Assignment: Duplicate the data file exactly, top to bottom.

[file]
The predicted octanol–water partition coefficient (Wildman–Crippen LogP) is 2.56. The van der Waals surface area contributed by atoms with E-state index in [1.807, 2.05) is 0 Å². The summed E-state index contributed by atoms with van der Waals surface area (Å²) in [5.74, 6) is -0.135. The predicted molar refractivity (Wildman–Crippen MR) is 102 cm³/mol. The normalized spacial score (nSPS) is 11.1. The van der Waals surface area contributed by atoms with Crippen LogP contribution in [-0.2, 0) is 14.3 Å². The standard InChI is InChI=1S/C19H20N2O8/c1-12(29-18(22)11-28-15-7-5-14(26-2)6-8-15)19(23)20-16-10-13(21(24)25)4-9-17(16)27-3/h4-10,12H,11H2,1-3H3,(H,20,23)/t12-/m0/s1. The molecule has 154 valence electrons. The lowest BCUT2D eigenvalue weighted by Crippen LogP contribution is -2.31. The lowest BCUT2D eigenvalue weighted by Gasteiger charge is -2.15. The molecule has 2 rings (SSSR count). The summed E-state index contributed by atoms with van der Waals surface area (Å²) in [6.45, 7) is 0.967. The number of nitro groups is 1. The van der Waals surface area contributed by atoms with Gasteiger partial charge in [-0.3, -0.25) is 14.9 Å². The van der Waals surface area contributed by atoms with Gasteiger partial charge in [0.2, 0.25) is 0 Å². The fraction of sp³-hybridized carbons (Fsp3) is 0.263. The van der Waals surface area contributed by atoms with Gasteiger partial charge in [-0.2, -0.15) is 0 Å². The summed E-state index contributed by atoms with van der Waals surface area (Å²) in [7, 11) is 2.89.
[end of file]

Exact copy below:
The predicted octanol–water partition coefficient (Wildman–Crippen LogP) is 2.56. The van der Waals surface area contributed by atoms with E-state index in [1.807, 2.05) is 0 Å². The summed E-state index contributed by atoms with van der Waals surface area (Å²) in [5.74, 6) is -0.135. The predicted molar refractivity (Wildman–Crippen MR) is 102 cm³/mol. The normalized spacial score (nSPS) is 11.1. The van der Waals surface area contributed by atoms with Crippen LogP contribution in [-0.2, 0) is 14.3 Å². The standard InChI is InChI=1S/C19H20N2O8/c1-12(29-18(22)11-28-15-7-5-14(26-2)6-8-15)19(23)20-16-10-13(21(24)25)4-9-17(16)27-3/h4-10,12H,11H2,1-3H3,(H,20,23)/t12-/m0/s1. The molecule has 154 valence electrons. The lowest BCUT2D eigenvalue weighted by Crippen LogP contribution is -2.31. The lowest BCUT2D eigenvalue weighted by Gasteiger charge is -2.15. The molecule has 2 rings (SSSR count). The summed E-state index contributed by atoms with van der Waals surface area (Å²) in [6.45, 7) is 0.967. The number of nitro groups is 1. The van der Waals surface area contributed by atoms with Gasteiger partial charge in [-0.3, -0.25) is 14.9 Å². The van der Waals surface area contributed by atoms with Gasteiger partial charge in [0.2, 0.25) is 0 Å². The fraction of sp³-hybridized carbons (Fsp3) is 0.263. The van der Waals surface area contributed by atoms with Gasteiger partial charge in [-0.2, -0.15) is 0 Å². The summed E-state index contributed by atoms with van der Waals surface area (Å²) in [7, 11) is 2.89.